Random Rewind: 1962, Game One Hundred Thirty-two


Date:  Friday, August 24.

Batting stars:  Zoilo Versalles was 2-for-4.  Bernie Allen was 1-for-3 with a walk.

Pitching stars:  Georges Maranda struck out three in 2.2 scoreless innings, giving up one hit.  Frank Sullivan pitched two scoreless innings, giving up three walks and striking out one.

Opposition stars:  Orlando Pena pitched a complete game, giving up one run on five hits and five walks and striking out three.  Billy Bryan was 2-for-4 with a three-run homer (his second) and a walk.  Norm Siebern was 2-for-4 with a double, a walk, and two runs.  Jerry Lumpe was 2-for-4 with a walk, two runs, and two RBIs.  Bobby Del Greco was 2-for-4 with a walk, a hit-by-pitch, and two runs. Gino Cimoli was 2-for-5 with a double, two runs, and four RBIs.  Wayne Causey was 2-for-5 with two RBIs.  Ed Charles was 2-for-6.

The game:  Del Greco led off the game with a base hit, went to second on a passed ball, and scored on Lumpe's single.  The Twins loaded the bases with two out in the second, but nothing came of it.

Then came the third.   Del Greco and Charles singled.  An error brought home a run.  Siebern had a two-run double.  That chased starter Bill Pleis and brought in Lee Stange.  He gave up a two-run single to Cimoli, a single to George Alusik, an RBI single to Causey, and a three-run homer by Bryan.  The first eight batter reached base, all scored, and it was 9-0 Athletics.

That was pretty much it.  The Twins scored in the fifth when Versalles singled, Don Mincher walked, a force out put men on first and third, and Vic Power hit a sacrifice fly.  Kansas City added three in the eighth when Lumpe and Siebern singled, Cimoli hit a two-run double, and Causey had an RBI single.

WP:  Pena (2-1).  LP:  Pleis (2-4).  S:  None.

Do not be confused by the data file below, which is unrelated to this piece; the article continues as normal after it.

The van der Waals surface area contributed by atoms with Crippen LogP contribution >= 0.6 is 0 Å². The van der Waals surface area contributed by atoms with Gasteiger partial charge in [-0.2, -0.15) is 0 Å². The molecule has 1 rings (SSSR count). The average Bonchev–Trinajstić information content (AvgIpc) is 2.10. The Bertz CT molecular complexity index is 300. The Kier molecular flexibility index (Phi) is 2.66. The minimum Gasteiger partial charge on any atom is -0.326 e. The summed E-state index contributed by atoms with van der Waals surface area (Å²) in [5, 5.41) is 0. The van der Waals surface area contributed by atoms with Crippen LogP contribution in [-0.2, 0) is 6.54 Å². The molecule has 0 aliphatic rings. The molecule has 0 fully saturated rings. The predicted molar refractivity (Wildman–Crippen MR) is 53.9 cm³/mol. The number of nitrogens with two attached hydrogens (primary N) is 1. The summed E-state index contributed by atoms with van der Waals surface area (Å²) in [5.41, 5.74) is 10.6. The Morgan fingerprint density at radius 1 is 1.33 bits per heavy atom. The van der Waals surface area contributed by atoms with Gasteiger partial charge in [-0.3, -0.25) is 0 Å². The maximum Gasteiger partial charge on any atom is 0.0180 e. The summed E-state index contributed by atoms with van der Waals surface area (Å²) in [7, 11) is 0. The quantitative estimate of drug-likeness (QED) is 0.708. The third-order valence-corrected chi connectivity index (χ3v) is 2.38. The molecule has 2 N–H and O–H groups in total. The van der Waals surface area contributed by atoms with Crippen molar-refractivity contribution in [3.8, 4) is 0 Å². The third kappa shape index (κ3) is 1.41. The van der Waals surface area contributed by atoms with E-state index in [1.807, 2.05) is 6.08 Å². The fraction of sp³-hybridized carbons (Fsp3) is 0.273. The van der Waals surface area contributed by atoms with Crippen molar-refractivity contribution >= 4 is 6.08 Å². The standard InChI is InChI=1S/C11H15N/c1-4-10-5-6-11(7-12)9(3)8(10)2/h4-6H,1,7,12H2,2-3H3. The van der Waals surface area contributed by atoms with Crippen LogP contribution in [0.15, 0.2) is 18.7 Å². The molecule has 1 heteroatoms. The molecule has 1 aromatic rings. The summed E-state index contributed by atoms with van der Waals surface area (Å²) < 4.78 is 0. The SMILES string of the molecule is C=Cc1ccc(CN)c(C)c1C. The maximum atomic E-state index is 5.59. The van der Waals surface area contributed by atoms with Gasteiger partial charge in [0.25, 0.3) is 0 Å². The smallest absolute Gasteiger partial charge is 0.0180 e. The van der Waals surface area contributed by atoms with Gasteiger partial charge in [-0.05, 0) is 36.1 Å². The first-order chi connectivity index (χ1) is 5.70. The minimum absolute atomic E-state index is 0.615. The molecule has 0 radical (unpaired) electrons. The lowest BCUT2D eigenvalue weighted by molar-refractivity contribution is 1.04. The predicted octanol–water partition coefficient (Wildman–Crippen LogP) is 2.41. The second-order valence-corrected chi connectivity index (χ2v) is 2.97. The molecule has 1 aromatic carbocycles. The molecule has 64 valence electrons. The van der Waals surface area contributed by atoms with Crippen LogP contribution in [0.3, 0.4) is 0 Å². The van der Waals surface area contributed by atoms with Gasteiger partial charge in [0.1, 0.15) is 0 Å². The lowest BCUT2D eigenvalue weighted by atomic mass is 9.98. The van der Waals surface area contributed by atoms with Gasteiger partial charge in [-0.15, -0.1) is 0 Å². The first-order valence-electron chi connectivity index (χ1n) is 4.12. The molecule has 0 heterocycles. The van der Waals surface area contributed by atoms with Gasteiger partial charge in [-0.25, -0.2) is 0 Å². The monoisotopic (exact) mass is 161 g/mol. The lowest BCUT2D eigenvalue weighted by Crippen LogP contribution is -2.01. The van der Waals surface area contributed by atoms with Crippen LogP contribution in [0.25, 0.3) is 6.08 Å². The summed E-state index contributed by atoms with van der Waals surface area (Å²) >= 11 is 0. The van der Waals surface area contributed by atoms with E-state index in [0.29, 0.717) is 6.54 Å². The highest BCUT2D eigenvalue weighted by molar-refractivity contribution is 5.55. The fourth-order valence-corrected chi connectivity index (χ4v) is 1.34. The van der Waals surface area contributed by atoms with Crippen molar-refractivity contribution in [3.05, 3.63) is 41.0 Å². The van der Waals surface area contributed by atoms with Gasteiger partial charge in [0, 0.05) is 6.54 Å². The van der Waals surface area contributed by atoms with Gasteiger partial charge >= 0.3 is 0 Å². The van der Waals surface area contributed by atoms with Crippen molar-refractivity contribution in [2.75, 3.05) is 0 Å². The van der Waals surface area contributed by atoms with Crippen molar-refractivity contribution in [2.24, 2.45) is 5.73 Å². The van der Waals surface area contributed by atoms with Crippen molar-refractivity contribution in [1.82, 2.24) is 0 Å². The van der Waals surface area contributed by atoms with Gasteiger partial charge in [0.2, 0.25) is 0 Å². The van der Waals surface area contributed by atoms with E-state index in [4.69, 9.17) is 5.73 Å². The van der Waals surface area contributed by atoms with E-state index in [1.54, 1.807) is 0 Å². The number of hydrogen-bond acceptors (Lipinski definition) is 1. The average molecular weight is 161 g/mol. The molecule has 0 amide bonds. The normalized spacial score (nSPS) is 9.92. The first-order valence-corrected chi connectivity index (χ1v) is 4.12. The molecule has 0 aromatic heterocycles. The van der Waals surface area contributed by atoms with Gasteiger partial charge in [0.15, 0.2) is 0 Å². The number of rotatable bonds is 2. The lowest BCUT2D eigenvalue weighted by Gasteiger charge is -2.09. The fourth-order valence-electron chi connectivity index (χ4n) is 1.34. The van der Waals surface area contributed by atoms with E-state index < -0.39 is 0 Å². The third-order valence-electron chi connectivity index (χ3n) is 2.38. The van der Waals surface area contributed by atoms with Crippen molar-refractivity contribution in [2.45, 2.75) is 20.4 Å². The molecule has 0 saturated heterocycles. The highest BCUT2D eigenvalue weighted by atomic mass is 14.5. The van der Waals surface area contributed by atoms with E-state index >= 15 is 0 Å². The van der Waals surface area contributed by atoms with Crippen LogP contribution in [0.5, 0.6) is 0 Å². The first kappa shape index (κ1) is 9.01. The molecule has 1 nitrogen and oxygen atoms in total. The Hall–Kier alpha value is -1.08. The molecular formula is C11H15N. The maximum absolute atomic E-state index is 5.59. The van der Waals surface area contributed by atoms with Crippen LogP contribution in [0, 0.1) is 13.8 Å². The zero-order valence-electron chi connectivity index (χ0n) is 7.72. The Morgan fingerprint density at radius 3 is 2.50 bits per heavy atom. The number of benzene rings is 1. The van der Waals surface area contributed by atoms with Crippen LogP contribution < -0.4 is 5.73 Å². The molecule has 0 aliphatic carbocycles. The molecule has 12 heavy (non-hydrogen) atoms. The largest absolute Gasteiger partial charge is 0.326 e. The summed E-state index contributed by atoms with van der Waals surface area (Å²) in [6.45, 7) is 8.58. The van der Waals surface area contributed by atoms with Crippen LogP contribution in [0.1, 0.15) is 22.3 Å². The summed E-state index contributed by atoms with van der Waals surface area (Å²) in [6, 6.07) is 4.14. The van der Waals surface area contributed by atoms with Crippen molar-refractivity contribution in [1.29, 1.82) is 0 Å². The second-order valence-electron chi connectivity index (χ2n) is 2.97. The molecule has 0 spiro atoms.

Notes:  The Twins used their standard lineup at the time.  Jerry Zimmerman caught the ninth to give Earl Battey a break.  MincherJohnny Goryl, and George Banks were used as pinch-hitters for various pitchers.

Rollins was the only batter over .300, at .308.  He would finish at .298.  He was a good batter in 1962 and 1963, still fairly good in 1964, but then just stopped hitting.  I think injuries may have been involved, but I really don't remember.  He would continue to play through 1970, but he really was not very good for his last several seasons.

Pleis lasted just two innings, allowing five runs (three earned) on six hits and one walk and striking out three.  This was the last of four starts he would make in 1962 and one of only ten in his career.  He did have some good years out of the bullpen.

Orlando Pena had a very long career, pitching through 1975, when he was forty-one.  He was a reliever in 1958-1960, a starter through 1964, and then went back to the bullpen to stay, other than an occasional spot start.  If I had more time I'd give more of a biography--it looks like it would be fairly interesting.  He pitched for eight different teams.  It doesn't look like he was ever a team's main short reliever, but he was usually an important part of the bullpen.  His career numbers:  58-77, 3.71, 40 saves, 1.27 WHIP.  Nothing great, but not too shabby, either.  He appeared in 427 games and pitched 1202 innings.  A very respectable career.

The Twins were in a pennant race in 1962, so a loss to the lowly Athletics was costly.  It was their third straight loss, but they would go on to win eight of their next ten and ten of their next thirteen.

Record:  The Twins were 79-52, in third place in the American League, 5.5 games behind New York.  They would finish 91-71, in second place, five games behind New York.

The Athletics were 60-70, in ninth place in the American League, seventeen games behind New York.  They would finish 72-90, in ninth place, twenty-four games behind New York.